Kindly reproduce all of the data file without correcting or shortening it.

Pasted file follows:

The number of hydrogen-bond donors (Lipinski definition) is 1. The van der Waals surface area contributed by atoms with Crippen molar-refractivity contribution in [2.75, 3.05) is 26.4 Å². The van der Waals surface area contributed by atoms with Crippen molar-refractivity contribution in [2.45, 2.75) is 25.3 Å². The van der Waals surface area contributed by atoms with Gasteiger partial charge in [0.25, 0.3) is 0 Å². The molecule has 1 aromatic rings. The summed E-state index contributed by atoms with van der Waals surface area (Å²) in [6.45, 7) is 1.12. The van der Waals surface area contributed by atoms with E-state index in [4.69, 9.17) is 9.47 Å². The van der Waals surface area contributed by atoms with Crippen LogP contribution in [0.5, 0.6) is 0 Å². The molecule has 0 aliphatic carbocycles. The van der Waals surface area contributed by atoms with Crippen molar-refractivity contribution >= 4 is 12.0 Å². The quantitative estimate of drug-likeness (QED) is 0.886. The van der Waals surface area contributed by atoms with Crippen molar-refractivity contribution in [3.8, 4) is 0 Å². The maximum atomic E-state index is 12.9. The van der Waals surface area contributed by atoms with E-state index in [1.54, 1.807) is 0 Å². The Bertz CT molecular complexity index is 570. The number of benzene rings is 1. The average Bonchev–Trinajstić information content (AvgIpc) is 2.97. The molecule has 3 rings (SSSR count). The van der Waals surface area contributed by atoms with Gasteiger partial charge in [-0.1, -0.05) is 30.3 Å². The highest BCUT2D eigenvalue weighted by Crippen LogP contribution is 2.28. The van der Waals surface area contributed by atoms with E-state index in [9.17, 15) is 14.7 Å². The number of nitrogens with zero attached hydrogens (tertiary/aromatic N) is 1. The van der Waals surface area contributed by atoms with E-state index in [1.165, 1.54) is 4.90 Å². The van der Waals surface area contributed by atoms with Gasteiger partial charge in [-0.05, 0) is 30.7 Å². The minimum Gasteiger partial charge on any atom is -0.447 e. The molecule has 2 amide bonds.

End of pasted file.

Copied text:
The number of hydrogen-bond donors (Lipinski definition) is 1. The van der Waals surface area contributed by atoms with Crippen molar-refractivity contribution in [2.75, 3.05) is 26.4 Å². The van der Waals surface area contributed by atoms with Crippen molar-refractivity contribution in [2.45, 2.75) is 25.3 Å². The van der Waals surface area contributed by atoms with Gasteiger partial charge in [0.25, 0.3) is 0 Å². The molecule has 1 aromatic rings. The summed E-state index contributed by atoms with van der Waals surface area (Å²) in [6.45, 7) is 1.12. The van der Waals surface area contributed by atoms with E-state index in [4.69, 9.17) is 9.47 Å². The van der Waals surface area contributed by atoms with Crippen LogP contribution in [0.5, 0.6) is 0 Å². The molecule has 0 aliphatic carbocycles. The van der Waals surface area contributed by atoms with Crippen molar-refractivity contribution >= 4 is 12.0 Å². The quantitative estimate of drug-likeness (QED) is 0.886. The van der Waals surface area contributed by atoms with Crippen molar-refractivity contribution in [3.8, 4) is 0 Å². The maximum atomic E-state index is 12.9. The van der Waals surface area contributed by atoms with E-state index in [1.54, 1.807) is 0 Å². The Bertz CT molecular complexity index is 570. The number of benzene rings is 1. The average Bonchev–Trinajstić information content (AvgIpc) is 2.97. The molecule has 3 rings (SSSR count). The van der Waals surface area contributed by atoms with Gasteiger partial charge in [-0.1, -0.05) is 30.3 Å². The highest BCUT2D eigenvalue weighted by Crippen LogP contribution is 2.28. The van der Waals surface area contributed by atoms with E-state index in [9.17, 15) is 14.7 Å². The number of nitrogens with zero attached hydrogens (tertiary/aromatic N) is 1. The van der Waals surface area contributed by atoms with E-state index in [1.165, 1.54) is 4.90 Å². The van der Waals surface area contributed by atoms with Gasteiger partial charge in [-0.05, 0) is 30.7 Å². The minimum Gasteiger partial charge on any atom is -0.447 e. The molecule has 2 amide bonds.